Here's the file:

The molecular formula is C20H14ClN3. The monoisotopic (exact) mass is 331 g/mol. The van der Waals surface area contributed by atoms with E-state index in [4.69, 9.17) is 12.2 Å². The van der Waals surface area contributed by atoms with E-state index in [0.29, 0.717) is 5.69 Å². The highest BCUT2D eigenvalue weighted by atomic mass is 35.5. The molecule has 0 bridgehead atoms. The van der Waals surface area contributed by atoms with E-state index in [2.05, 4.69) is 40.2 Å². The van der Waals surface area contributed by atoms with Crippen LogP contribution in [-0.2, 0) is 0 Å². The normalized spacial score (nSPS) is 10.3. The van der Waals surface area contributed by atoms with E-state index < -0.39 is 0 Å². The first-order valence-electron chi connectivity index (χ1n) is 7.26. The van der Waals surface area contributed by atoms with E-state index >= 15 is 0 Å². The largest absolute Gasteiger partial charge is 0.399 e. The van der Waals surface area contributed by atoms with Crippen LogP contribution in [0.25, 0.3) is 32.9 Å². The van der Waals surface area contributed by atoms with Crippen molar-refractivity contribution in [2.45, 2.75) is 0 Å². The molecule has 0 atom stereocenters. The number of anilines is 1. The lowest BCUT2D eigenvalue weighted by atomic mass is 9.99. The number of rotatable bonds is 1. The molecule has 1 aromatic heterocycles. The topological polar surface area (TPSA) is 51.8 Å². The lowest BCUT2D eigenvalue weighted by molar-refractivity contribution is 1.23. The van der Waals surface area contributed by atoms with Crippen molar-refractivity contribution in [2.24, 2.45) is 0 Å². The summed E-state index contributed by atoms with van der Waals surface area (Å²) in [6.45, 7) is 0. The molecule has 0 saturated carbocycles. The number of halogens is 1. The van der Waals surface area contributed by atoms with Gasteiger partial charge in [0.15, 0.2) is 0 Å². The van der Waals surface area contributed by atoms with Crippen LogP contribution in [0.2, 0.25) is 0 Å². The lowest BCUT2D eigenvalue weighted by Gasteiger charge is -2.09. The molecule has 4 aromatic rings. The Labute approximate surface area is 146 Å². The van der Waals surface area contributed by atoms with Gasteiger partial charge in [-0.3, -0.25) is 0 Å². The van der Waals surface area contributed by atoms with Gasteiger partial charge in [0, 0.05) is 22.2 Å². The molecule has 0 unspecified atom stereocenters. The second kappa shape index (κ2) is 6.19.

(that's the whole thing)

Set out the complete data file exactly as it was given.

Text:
The molecular formula is C20H14ClN3. The monoisotopic (exact) mass is 331 g/mol. The van der Waals surface area contributed by atoms with E-state index in [4.69, 9.17) is 12.2 Å². The van der Waals surface area contributed by atoms with E-state index in [0.29, 0.717) is 5.69 Å². The highest BCUT2D eigenvalue weighted by atomic mass is 35.5. The molecule has 0 bridgehead atoms. The van der Waals surface area contributed by atoms with E-state index in [2.05, 4.69) is 40.2 Å². The van der Waals surface area contributed by atoms with Crippen LogP contribution in [-0.2, 0) is 0 Å². The normalized spacial score (nSPS) is 10.3. The van der Waals surface area contributed by atoms with E-state index < -0.39 is 0 Å². The first-order valence-electron chi connectivity index (χ1n) is 7.26. The van der Waals surface area contributed by atoms with E-state index >= 15 is 0 Å². The largest absolute Gasteiger partial charge is 0.399 e. The van der Waals surface area contributed by atoms with Crippen LogP contribution in [0.25, 0.3) is 32.9 Å². The van der Waals surface area contributed by atoms with Crippen molar-refractivity contribution in [2.45, 2.75) is 0 Å². The molecule has 0 atom stereocenters. The number of anilines is 1. The lowest BCUT2D eigenvalue weighted by atomic mass is 9.99. The number of rotatable bonds is 1. The molecule has 1 aromatic heterocycles. The topological polar surface area (TPSA) is 51.8 Å². The lowest BCUT2D eigenvalue weighted by molar-refractivity contribution is 1.23. The van der Waals surface area contributed by atoms with Crippen molar-refractivity contribution in [2.24, 2.45) is 0 Å². The summed E-state index contributed by atoms with van der Waals surface area (Å²) in [6.45, 7) is 0. The molecule has 0 saturated carbocycles. The number of halogens is 1. The van der Waals surface area contributed by atoms with Gasteiger partial charge in [0.15, 0.2) is 0 Å². The van der Waals surface area contributed by atoms with Crippen LogP contribution in [0.2, 0.25) is 0 Å². The lowest BCUT2D eigenvalue weighted by Gasteiger charge is -2.09. The molecule has 4 aromatic rings. The Labute approximate surface area is 146 Å². The van der Waals surface area contributed by atoms with Gasteiger partial charge in [-0.3, -0.25) is 0 Å². The van der Waals surface area contributed by atoms with Gasteiger partial charge in [0, 0.05) is 22.2 Å². The molecule has 0 unspecified atom stereocenters. The second kappa shape index (κ2) is 6.19.